Will freezing grains and cereals kill weavel?

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Does any one know if weavels will be killed if you put wheat or cereals in the freezer a couple of days?

-- Freddie the Freeloader (freddie@aol.com), February 15, 1999



Check out this food storage site:


Can't hotlink yet, sorry. :>)

-- Scarlett (ohara@tara.net), February 15, 1999.

Four days at 0 degrees F does the trick. Note that this will only kill the live bugs, not necessarily their eggs. You'll need to keep the grain dry to prevent their hatching, and preferably in an inert atmosphere, like nitrogen.

-- Why2K? (who@knows.com), February 15, 1999.

I had a problem with those suckers until I started keeping flour, cornmeal etc. in the fridge, it works.

-- Deborah the Prophetess (ickybugs@all.gone), February 15, 1999.


Freezing them will kill the bugs but not the larve. After you freeze them, let them return to room tempature. Place in your mylar bag and bucket and add 1& 1/4 cup of diatomaceous earth. Iron the bag shut (don't use oxy. abs. unless you don't intend to sprout any of your wheat. I read on another board that they will not sprout if you remove the oxygen). Snap on your lid and roll the bucket until you feel the DE has made its way through your wheat. DE is organic so it won't hurt you. I do plan to rinse as much off as possible anyway.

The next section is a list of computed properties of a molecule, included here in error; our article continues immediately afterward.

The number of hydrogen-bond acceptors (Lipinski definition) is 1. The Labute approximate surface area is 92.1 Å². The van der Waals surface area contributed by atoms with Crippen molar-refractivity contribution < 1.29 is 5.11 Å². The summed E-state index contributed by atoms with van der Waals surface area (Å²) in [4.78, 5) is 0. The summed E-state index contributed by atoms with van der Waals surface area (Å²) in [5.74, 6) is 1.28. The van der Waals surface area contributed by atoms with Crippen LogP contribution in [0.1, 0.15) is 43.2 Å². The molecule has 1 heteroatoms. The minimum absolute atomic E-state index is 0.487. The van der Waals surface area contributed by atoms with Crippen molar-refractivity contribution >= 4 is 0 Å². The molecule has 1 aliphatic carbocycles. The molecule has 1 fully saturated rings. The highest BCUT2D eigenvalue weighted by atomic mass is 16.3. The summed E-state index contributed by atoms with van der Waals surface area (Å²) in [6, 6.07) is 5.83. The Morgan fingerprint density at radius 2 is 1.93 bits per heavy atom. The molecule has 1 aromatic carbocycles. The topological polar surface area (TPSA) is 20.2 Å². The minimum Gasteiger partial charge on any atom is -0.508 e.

What kind of cereal are you planning to store? I stored rolled oats and froze them for 3 days. Removed and re-froze them 30 days later (larve are not killed in the freezer. So have to let them grow, and the 30 day cycle allows them to mature) After that I placed in bag and bucket with several bay leaves and oxy. abs. and desiccant packet. Mary

-- Mary (doesnotmatter@thistime.com), February 16, 1999.

Mary's advice is excellent, just be sure to get food-grade diatomaceous earth from a health-food store or food co-op, not the kind sold by swimming pool dealers! That variety can cause serious damage if ingested. And wear a dust mask whenever using DE, as it's also harmful if inhaled.

-- Why2K? (who@knows.com), February 16, 1999.

I know this will be an unappetizing thought but...I read in "Making the Best of Basics" that weavils are "good" bugs and can be eaten. Eeeuuuuwwwwwwwww!

-- Sharon in Texas (sking@drought-ridden.com), February 16, 1999.

I have another question. I found this other type opf bug and can't identify it. Its about an 1\8 of an inch long, it has many legs , it is also stipped on the top. its actually black on top with light colored stripes across it. The bottom is clear colored. They were found on my walls in my home. HHHHEEEEEEELLLLLLLPPPPP!!!!

-- Dookie (sandmandude@yahoo.com), November 21, 1999.

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